Rounding out the fiction this month is a story that's a little difficult to read, and I imagine that goes especially for anyone who's never had to deal with this kind of harassment. Because, wow, it's hard to imagine in many ways and way to easy to imagine in other ways. The story focuses on Maria, a young woman finding out how dangerous it is to be a woman, incredibly aware because of how men treat her. The level of harassment here I can't imagine is all that surprising. From what I've heard, most women have stories like Maria's, having to defend themselves from unwanted attention, having to be constantly aware of what they're wearing, where they are, who they're with, because the way the world treats them is that they are not the victim. That they are at fault for any treatment they receive, because that's easier than seeing a problem and trying to do something about it. Only Maria gets an ability, an ability to do something about what happens to here. The story in some ways starts to verge on revenge fantasy, Maria having the ability to basically use Karma against men. And...well, it's a bit unsettling because even the best-meaning men are pretty shitty when it comes to this because even the best-intentioned man is probably not doing enough, not seeing enough. The story follows some seriously dark and violent paths, but in a way that didn't seem glorifying of revenge but rather recognizing the horror there and that it is really no worse that the horror that other people ignore, that it makes strikingly visible what should be visible to everyone. It's a somewhat uncomfortable story, but also a very good one that I'm glad I've read.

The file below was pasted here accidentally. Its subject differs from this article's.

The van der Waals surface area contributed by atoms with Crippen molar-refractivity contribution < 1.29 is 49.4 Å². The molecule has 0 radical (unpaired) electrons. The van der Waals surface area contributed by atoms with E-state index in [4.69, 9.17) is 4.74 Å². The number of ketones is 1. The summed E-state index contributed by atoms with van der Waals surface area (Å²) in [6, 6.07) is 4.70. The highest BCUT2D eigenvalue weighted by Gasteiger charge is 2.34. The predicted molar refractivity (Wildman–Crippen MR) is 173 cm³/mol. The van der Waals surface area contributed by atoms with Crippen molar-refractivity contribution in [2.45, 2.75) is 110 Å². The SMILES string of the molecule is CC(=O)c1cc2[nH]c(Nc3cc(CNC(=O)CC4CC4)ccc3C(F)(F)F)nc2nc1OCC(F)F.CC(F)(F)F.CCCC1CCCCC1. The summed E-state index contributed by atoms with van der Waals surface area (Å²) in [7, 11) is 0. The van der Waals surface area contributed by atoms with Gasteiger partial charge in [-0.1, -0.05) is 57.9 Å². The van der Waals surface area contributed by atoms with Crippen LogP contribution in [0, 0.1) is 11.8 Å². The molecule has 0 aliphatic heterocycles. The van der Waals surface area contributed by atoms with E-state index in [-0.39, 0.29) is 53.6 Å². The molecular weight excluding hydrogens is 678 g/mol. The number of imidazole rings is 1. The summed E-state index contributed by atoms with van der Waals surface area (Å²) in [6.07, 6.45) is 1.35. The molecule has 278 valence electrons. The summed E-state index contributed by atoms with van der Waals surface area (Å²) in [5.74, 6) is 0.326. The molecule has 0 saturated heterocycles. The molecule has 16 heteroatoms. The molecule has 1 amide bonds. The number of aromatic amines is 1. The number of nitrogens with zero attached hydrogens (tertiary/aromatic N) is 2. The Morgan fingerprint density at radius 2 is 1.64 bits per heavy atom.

"Σειρήνοιϊν" by Sonya Taaffe